Sept. 24 N.Y. Times
Several years ago, on a lark, I signed up for a figure-drawing class. I hadn’t had art instruction of any sort since grade school, when I’d demonstrated scant talent in my preferred medium, construction paper and Elmer’s glue. My adventure in continuing education was similarly undistinguished. But if I didn’t leave the course with a portfolio of beautifully realized portraits, I did learn that drawing isn’t an activity reserved for artists who do it well. It can be a way of observing and making sense of the world.
Field sketchers know this well. Pairing illustrations with written comments, art with science, field sketching is used by researchers and artists to document nature, “from waterways to winged creatures, mosses to mountaintops,” Jenna Schnuer writes in The Times. In an age when we’re never more than a swipe away from a powerful camera, field sketching seems radically homespun. The practice “forces you to slow down, to take things in, to simply look.”
This can be difficult. On vacation, rushing from sight to sight, pausing and just looking without taking a picture can feel almost unnatural. Never mind sketching — who has time for sketching when our dinner reservation is at 6:15 sharp?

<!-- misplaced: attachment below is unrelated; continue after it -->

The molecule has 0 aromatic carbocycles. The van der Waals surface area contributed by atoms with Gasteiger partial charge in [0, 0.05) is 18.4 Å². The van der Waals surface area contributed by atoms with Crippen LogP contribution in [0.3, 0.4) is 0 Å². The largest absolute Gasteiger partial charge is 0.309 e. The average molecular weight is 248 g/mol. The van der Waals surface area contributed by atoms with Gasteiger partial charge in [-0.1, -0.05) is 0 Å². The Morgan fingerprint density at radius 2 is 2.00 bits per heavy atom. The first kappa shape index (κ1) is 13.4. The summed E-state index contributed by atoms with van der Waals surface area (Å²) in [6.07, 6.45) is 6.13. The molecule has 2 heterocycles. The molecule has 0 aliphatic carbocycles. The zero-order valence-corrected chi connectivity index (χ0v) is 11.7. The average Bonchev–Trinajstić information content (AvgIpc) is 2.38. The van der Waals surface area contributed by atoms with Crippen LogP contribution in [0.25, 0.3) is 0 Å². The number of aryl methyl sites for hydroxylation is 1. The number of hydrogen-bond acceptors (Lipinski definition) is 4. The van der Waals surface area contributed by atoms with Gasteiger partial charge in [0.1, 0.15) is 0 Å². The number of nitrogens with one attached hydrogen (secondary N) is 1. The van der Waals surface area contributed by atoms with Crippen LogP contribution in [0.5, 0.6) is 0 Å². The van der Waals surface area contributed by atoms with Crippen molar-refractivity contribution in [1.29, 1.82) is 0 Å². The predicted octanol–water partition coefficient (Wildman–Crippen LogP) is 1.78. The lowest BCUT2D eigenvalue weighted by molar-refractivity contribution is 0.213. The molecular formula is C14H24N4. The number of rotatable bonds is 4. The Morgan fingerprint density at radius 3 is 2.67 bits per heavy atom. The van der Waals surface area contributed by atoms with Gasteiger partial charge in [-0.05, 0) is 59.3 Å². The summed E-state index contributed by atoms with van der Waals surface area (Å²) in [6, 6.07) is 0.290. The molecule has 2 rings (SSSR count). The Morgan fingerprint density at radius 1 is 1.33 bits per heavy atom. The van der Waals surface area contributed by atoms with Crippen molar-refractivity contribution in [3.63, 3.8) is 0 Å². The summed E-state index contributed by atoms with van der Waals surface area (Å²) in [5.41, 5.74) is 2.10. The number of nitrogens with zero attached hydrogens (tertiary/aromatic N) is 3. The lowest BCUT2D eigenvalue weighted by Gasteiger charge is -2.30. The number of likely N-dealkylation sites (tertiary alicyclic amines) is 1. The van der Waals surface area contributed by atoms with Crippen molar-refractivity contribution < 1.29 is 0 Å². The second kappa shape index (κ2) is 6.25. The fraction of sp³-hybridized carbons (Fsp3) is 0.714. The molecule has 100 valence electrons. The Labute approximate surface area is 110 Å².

Walking recently at sunset on the Brooklyn Heights Promenade, Manhattan incandescent against an orange sky, I watched a line of tourists taking the same photo. I challenged myself to observe without documenting, to have an experience and let my memory be the only evidence that I was there. I argued with myself: “The memory will fade, I should capture the scene!” I bargained: “I’ll capture the tourists and the sunset, a comment on how everyone else is taking pictures while I’m standing apart from them!” I tried to stand still and just notice.
Memories fade, it’s true. Is that so bad? Do we need a photo for the experience to matter?
In her book “How to Do Nothing: Resisting the Attention Economy,” the artist Jenny Odell writes, “To do nothing is to hold yourself still so that you can perceive what is actually there.” That’s the promise of field sketching. It’s the promise of mindfulness and tech-free Saturdays and morning pages. It’s taking things in without putting something out (at least not out to your fans and followers).
The writer Nicholas Cannariato described the benefits of watchful stillness in a piece on bird-watching I return to frequently. “In looking at common birds in my neighborhood, there’s a refreshing variety in their sameness, a consistent challenge to discern what seems too normal to even notice after so many times noticing,” he wrote. Bird-watching, he concludes, is about “taking in the most in the shortest span of time.” It’s good advice for living, isn’t it? Slow down. Observe. Try to take in as much as we can in the time that we have.